She told me she and her husband had been worried about me ever since I arrived here. She said, “It was worse when I saw what you were paid at home.” That was on Sunday. Then on the Tuesday, she came to see me again. She asked if I would come with them if they got me a ticket. I asked where to, but they did not want me to know. I still did not know if she was serious, but she told me to be ready at eleven o’clock on Wednesday morning. I thought, If this is God’s will, I must do it. So I escaped with her and her husband. I took only my Bibles. I left all my clothes there, everything. My teaching certificates are there. I just walked out of the house as if I was coming back. A secret mission. We left Houston the same day and flew here to Oregon. This was just before my visa expired so I was still able to use my passport for picture ID.

That young couple, also a black family, they took a big risk in order to help me. The church in Houston is still looking for them. They want them to repay the cost of my ticket to fly here from South Africa. But in fact it is the church that will suffer if Immigration finds out that they have been making false promises to bring people here to provide cheap labor for them, paying us in cash so there are no records. They lied to the government, saying that I was coming here as a missionary, but then keeping me to clean for them.

I called the South African embassy to find out if they could help with my status. The lady there said, “Ah, you’ve overstayed. The only thing you can do is apply for a student visa.” I told her the schools are so expensive. I’ve looked on the internet and I can’t afford four hundred dollars to pay fees. Others tell me, “You’d better get married.” I say, “I’m married in South Africa.” Even if I was not married, would I marry just for papers? I don’t think that would work for me. One day when I was walking to the bookstore, a car stopped next to me and a Mexican man asked me, “Do you need a ride?” I said, “Okay.” He said, “Are you from Africa?” I said, “Yes.” Then he said, “I know you don’t have any papers. If you have sex with me, I’m going to try to make everything okay.” I said, “Look at me. I’m a Christian.” Even if I was not married, I was not going to do that. And then, when he was dropping me off, we saw a police car. The Mexican guy immediately ducked down under the dashboard, out of sight. I said, “And you think you can fix my situation for me? While you’re hiding from police yourself?”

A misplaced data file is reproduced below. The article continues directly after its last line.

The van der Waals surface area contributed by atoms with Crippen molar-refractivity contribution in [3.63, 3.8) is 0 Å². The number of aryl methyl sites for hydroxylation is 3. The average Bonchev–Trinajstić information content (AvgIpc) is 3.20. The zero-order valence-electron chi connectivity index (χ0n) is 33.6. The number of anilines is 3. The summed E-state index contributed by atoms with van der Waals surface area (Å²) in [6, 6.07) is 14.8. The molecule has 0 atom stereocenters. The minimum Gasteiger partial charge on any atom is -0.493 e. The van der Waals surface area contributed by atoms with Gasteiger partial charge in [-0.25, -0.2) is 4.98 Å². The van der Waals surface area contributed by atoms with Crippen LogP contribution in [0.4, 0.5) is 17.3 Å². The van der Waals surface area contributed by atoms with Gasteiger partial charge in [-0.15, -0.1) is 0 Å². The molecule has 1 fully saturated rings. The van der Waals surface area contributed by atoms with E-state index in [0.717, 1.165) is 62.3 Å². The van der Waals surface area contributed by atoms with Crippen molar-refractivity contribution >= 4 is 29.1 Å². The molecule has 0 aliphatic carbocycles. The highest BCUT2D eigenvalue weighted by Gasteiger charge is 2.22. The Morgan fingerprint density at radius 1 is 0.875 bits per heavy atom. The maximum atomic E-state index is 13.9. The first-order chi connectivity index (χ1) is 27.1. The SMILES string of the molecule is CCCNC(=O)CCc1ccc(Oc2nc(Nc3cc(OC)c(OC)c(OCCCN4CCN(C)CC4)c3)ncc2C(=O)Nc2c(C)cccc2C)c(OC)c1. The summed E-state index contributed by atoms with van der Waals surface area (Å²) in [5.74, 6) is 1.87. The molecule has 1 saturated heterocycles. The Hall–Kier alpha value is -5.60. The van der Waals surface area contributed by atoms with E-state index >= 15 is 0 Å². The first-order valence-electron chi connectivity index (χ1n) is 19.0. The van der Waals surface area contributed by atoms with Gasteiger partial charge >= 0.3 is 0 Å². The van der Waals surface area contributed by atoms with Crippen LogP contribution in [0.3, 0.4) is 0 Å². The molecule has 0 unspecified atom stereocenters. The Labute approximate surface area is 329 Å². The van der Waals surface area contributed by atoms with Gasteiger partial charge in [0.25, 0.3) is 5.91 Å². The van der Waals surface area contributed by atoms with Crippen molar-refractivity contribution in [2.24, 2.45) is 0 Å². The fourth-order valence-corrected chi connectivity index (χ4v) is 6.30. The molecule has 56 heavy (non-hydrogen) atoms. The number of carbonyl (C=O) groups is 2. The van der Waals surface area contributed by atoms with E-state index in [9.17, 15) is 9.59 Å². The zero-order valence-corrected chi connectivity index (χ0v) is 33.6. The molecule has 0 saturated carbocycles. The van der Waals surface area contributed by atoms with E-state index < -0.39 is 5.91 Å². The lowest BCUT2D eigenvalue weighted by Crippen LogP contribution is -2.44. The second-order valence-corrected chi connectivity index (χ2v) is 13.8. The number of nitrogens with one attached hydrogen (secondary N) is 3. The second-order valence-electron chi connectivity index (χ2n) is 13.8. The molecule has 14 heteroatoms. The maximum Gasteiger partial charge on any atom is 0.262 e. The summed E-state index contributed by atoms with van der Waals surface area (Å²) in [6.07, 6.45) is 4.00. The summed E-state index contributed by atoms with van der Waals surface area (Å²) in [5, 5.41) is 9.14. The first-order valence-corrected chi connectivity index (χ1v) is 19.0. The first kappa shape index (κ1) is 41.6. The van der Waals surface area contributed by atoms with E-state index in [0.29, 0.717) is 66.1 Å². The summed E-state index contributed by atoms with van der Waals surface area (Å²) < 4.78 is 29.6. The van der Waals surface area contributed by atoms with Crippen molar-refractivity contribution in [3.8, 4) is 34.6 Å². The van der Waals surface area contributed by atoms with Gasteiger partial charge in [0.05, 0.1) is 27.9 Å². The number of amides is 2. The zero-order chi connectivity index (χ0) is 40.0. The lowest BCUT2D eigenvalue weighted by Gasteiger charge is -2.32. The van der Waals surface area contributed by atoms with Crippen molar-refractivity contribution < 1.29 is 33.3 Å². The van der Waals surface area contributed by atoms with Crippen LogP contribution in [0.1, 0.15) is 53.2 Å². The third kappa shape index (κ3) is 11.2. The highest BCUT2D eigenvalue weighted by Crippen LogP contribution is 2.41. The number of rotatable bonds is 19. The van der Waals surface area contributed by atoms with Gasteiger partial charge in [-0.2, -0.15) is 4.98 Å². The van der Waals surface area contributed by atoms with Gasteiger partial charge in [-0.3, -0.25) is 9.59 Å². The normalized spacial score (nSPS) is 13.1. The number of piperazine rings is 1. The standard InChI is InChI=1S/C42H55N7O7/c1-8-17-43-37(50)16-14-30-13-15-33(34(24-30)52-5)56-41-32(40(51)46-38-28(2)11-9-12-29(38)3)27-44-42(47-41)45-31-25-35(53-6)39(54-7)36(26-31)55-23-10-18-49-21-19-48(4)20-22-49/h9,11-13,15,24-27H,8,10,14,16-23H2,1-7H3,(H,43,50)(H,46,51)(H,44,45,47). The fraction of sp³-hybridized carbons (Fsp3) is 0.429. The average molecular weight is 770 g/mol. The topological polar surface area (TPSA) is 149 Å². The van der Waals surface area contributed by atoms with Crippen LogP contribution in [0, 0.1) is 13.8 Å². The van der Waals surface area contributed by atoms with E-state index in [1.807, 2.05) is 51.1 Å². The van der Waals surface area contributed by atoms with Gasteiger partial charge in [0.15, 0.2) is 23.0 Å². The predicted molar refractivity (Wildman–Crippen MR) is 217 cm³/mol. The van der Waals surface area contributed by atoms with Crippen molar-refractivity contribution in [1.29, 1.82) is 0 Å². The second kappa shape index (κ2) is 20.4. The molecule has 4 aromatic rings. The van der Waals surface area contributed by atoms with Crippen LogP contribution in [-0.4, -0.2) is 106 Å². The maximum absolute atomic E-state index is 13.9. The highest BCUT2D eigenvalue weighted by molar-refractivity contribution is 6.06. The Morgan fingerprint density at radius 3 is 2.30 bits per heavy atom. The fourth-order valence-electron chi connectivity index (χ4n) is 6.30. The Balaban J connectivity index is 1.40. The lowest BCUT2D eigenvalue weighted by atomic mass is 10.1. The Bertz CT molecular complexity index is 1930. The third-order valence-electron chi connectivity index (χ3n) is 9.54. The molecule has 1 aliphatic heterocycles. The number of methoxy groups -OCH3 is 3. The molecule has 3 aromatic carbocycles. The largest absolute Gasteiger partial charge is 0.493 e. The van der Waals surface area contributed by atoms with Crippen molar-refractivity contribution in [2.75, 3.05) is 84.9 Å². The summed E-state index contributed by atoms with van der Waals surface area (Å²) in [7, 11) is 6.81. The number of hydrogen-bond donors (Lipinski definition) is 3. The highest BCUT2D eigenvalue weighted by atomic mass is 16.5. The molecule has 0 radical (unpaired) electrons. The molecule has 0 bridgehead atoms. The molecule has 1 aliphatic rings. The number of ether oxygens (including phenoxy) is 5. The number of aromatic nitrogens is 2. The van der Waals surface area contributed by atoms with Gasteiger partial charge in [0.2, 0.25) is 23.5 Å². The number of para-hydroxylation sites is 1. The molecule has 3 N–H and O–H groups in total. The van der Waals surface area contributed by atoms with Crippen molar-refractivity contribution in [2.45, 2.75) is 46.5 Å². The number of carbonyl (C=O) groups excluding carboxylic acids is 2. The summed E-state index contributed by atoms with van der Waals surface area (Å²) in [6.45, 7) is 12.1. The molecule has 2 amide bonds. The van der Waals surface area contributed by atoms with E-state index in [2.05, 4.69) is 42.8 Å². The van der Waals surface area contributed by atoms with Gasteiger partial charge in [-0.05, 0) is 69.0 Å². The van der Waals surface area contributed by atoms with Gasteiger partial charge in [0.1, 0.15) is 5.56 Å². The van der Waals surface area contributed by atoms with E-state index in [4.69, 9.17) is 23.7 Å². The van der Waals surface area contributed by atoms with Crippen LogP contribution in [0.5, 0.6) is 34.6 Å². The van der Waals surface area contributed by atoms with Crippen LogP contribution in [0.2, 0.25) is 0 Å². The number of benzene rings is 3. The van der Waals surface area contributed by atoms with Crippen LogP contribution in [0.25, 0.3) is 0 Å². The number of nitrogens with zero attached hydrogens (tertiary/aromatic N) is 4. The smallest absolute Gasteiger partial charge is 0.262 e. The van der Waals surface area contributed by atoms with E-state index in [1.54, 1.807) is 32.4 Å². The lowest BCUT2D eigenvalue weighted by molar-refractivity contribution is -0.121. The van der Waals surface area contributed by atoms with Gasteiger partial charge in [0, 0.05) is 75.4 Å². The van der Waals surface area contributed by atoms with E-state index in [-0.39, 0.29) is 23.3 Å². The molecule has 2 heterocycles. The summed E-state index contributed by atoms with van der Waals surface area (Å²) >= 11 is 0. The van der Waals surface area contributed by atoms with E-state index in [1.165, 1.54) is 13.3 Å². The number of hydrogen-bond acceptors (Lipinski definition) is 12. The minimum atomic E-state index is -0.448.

I don’t want to be deported because, if I leave that way, I can never come back again. And one day I do want to come back to America, not to work, but to go to church conferences. If I leave without being deported, I can come back again in ten years’ time. So that’s my biggest worry now—being deported. If you’re illegal here, you’re not free at all. Even at church, when somebody asks questions, you think, “Ah, maybe he’s working for the INS.”[6] You don’t trust anybody. You don’t want to talk to other people. You’re always quiet. You don’t want people to know your status. Every day I cross my fingers. “Oh God, please don’t let me do anything illegal so I get deported.”

I’m afraid all the time. I can be outside the house with this little boy that I look after and I start to imagine what will happen if he tries to run into the road. Say the police are called. They will start asking me questions: “Who are you? How have you been working here?”


The Houston family who moved here didn’t need anybody to work for them, but they helped me by giving me a job when we first arrived. Then I found a job advertised on the internet and I went to work for an Indian family as a nanny. I told them the truth—that I don’t have papers. I didn’t hide that because it’s really dangerous to employ somebody who doesn’t have papers. If the government finds out, the employer will be in trouble as well as me. Of course, the reason people hire us is because we’re cheap.

I only stayed one week with that family. The second week, I quit because they wanted me to pray to their God. They had vases and money on a small table, like an altar, and when I was feeding their babies, I was supposed to pray there. I said I could not do that. And I quit the job right away.

Actually, the conditions there were not good. I took care of the two children and I cleaned the house. But I didn’t do any cooking or shopping—the mother did the cooking. They paid me three hundred dollars per week and I lived with them, downstairs in the garage. There were cars parked on one side, a laundry over there, and then one section was a small office for the husband. I slept on a couch in that office, so there was no privacy. I kept my clothes in this office too, next to the husband’s computer. At night, the couch became my bed—I would pull it out. Any time they were leaving the house, they had to come past me. They would call me from upstairs, “Liso, cover yourself! We are coming down!”